Monday April 25th


US traders mull Saudi Arabia, earnings and Fed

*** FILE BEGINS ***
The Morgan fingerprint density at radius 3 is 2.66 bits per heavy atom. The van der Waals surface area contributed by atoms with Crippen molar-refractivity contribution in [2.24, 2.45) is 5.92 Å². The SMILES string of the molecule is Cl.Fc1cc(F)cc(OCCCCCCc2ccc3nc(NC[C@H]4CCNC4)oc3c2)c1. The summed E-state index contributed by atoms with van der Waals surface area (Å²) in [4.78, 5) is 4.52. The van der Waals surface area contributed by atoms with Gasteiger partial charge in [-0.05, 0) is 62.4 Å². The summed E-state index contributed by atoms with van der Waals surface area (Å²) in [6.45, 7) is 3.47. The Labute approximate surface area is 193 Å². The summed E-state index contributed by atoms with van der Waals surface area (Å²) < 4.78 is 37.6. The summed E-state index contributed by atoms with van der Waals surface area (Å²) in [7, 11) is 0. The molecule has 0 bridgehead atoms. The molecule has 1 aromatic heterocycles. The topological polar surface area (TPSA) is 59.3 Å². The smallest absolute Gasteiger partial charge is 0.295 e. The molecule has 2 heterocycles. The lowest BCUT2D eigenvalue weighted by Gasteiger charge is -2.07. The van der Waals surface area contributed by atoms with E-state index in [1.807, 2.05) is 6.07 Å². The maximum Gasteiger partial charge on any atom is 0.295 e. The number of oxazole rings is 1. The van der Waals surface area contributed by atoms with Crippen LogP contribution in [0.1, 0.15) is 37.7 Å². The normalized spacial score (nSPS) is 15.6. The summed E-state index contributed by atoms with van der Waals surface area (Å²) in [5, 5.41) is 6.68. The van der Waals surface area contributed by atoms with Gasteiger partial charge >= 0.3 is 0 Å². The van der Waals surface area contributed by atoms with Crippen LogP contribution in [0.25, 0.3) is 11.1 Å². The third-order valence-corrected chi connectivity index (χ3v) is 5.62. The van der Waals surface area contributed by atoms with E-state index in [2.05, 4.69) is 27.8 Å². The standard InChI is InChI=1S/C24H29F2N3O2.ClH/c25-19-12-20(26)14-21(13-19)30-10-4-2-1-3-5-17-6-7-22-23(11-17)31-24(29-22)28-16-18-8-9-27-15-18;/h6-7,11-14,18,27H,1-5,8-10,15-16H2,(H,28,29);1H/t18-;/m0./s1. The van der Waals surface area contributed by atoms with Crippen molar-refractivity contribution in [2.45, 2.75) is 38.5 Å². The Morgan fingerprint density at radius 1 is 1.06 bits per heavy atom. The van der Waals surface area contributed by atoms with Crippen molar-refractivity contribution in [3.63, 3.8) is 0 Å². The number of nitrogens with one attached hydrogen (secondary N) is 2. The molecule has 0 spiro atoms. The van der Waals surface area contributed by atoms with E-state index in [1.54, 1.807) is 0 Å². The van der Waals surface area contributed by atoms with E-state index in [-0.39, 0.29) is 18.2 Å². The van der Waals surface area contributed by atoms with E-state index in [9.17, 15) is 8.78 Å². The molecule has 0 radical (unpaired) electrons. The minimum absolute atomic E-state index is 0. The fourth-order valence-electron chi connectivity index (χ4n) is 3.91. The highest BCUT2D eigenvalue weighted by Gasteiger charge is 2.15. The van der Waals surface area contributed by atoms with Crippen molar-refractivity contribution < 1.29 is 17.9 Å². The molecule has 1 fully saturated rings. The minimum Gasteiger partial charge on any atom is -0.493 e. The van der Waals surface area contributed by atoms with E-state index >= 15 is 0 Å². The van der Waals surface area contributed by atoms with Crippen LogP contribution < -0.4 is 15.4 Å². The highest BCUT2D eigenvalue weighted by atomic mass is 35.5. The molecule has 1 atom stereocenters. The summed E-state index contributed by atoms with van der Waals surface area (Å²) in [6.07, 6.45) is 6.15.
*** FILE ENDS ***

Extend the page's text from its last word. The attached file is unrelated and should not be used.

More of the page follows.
U.S. stock index futures traded lower Monday, ahead of major central bank meetings and the busiest week of first-quarter earnings season. Monday was comparatively quiet for quarterly reports, with KKR and Xerox posting results before the bell. Both companies will host conference calls at 10 a.m. ET. Halliburton, which was also scheduled to report, delayed the release of its earnings until May 3 to accommodate the April 30 deadline to close acquisition of Baker Hughes. The major data due on Monday are new home sales for March. European and Asian stock indexes traded lower on Monday as crude oil prices fell. Saudi Arabia, the de facto leader of OPEC, is expected to announce a plan later on Monday to diversify its economy away from oil production. The Federal Reserve will hold a policy meeting on Tuesday and Wednesday. It is unlikely to raise interest rates but may leave the door open for a rise at its next meeting in June. "In total, we expect the Fed to hike rates three times this year, to a range of 1.00 percent to 1.25 percent at year-end, as officials switch their focus from downside global risks to rising core inflation," economist Paul Ashworth said in a note from Capital Economics on Friday. The Bank of Japan is due to release its statement on monetary policy Thursday. The yen was near 111 yen against the greenback in early morning trade. The U.S. dollar index traded about a third of a percent lower, with the euro near $1.126. U.S. President Barack Obama is in Germany on Monday to meet German Chancellor Angela Merkel and other European leaders. Most Asian markets lost ground on Monday, with many traders likely taking to the sidelines ahead of several central bank decisions this week. The Japanese benchmark Nikkei 225 ended its positive run last week that added 4.3 percent to the index to close down 133.19 points, or 0.76 percent, at 17,439.30. Across the Korean Strait, the Kospi ended lower by 0.94 points, or 0.05 percent, at 2,014.55. In Hong Kong, the Hang Seng index was off 0.56 percent as of 3:15 p.m. HK/SIN. Chinese mainland markets also ended lower, with the Shanghai composite shedding 12.27 points, or 0.41 percent, to 2,946.96, and the Shenzhen composite was off by 7.65 points, or 0.41 percent, to 1,859.90. Markets in Australia and New Zealand are closed for ANZAC day public holiday on Monday. Major U.S. indexes ended mixed on Friday, with tech stocks leading declines after earnings in the sector disappointed. The Dow Jones industrial average closed up 0.1 percent, the S&P 500 was flat and the Nasdaq composite was down 0.8 percent. Shares of major tech companies, including Microsoft and Google's parent, Alphabet, fell last week by more than 5 percent after earnings missed forecasts. Oil prices reversed losses on Monday after slipping as traders took profits after three weeks of gains and as a jump in the dollar late last week was priced into fuel markets. Front-month Brent crude was trading at $45.40 per barrel at 9 a.m. ET (1300) GMT, up 29 cents from its last settlement. U.S. West Texas Intermediate (WTI) were down 16 cents at $43.89 a barrel. Gold steadied on Monday as a retreat in the dollar helped to arrest the previous session's 1.3 percent slide, but moves were muted ahead of a Federal Reserve policy meeting this week. The Fed is not expected to raise interest rates at this week's meeting, but markets will be looking for the U.S. central bank's take on the global economy and its monetary policy outlook. Gold is highly sensitive to rising rates, which lift the opportunity cost of holding non-yielding assets such as bullion, while boosting the dollar, in which it is priced. Spot gold was at $1,235.90 an ounce, up 0.3 percent from late on Friday, while U.S. gold futures for June delivery were up $7.20 an ounce at $1,234.70.